A pilot program to test the effectiveness of privately employed screeners at U.S. airports is yielding few security innovations or cost savings because of constraints imposed by the Transportation Security Administration, government investigators and private contractors said.
The program is aimed at determining whether employees of private security companies could screen passengers and luggage as well as or better than the federal workforce hired last year. But screening companies yesterday told the House Committee on Government Reform that they had little flexibility in operating security checkpoints and were prevented from adequately training their employees.
"We are frustrated," with the TSA, said John DeMell, president of FirstLine Transportation Security Inc. FirstLine employs 700 screeners at Kansas City International. "The private sector should be able to look for overlap and ways to save money."
The companies also said they were frustrated that the TSA denied their requests to train screeners to identify bombs and interview suspicious passengers, and to bring up to speed screener supervisors, who hadn't been trained by the TSA.
McNeil Technologies Inc. said it finally brought in law enforcement officers specializing in bomb detection to train its screeners in Rochester, N.Y., even though it wasn't sure that TSA headquarters had approved it.
TSA said it does not allow private companies to begin new security techniques without its approval because "we have an obligation to make sure all security procedures are well coordinated," said spokesman Brian Turmail.
Under a law passed after the terrorist attacks in 2001, airports will be able to return to private-sector airport screeners by November 2004 and some have already expressed an interest in doing so.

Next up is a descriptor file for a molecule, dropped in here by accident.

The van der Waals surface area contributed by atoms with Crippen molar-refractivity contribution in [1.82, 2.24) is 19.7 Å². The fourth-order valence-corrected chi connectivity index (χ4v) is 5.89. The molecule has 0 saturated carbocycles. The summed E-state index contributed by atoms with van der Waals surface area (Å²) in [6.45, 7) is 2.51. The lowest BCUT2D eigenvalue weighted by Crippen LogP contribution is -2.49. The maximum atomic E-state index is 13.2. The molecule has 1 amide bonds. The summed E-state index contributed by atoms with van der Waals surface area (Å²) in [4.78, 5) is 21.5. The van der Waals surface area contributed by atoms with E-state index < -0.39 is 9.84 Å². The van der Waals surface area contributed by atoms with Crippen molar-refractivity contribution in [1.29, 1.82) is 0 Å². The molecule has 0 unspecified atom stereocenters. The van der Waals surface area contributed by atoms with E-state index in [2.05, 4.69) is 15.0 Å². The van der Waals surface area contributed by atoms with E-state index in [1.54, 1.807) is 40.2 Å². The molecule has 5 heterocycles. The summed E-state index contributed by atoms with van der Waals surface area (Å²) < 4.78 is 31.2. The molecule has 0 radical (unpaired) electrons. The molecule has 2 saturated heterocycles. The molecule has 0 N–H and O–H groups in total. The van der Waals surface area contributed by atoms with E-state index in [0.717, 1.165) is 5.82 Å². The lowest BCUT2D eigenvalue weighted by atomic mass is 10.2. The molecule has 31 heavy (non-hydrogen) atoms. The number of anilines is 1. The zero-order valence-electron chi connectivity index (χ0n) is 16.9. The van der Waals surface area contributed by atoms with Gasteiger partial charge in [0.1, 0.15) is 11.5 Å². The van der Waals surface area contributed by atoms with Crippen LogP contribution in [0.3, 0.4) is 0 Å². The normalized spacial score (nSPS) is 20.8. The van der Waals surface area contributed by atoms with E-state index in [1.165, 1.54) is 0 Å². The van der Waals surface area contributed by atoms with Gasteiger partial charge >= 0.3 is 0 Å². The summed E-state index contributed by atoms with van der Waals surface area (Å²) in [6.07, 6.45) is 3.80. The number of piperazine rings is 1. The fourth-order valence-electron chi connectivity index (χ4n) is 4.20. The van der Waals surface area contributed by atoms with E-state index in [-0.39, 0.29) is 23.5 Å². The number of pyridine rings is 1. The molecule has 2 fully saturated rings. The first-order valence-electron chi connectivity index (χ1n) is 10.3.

Five airports -- San Francisco International; Kansas City International; Greater Rochester International; Tupelo Regional Airport in Mississippi.; and Jackson Hole Airport in Wyoming -- participate in the TSA test program.
The TSA said it has hired BearingPoint Inc., a McLean consulting firm, to assess the performance of the private-sector and government security screeners. The report is due early next year.
Cathleen A. Berrick, director of the General Accounting Office's Homeland Security and Justice division, said she doubted that Bearing Point's work would be very useful. It is difficult to tell whether public or private screeners are better or worse than the staff employed before the terrorist attacks because the TSA has collected little information about screener performance, she said.
By August 2003, TSA had tested only 2 percent of its workforce, using covert teams to sneak simulated guns and explosives through checkpoints, and the results are not made public, the GAO said. "We think it's going to be challenging for the contractor to do an assessment because of the lack of data," Berrick said.
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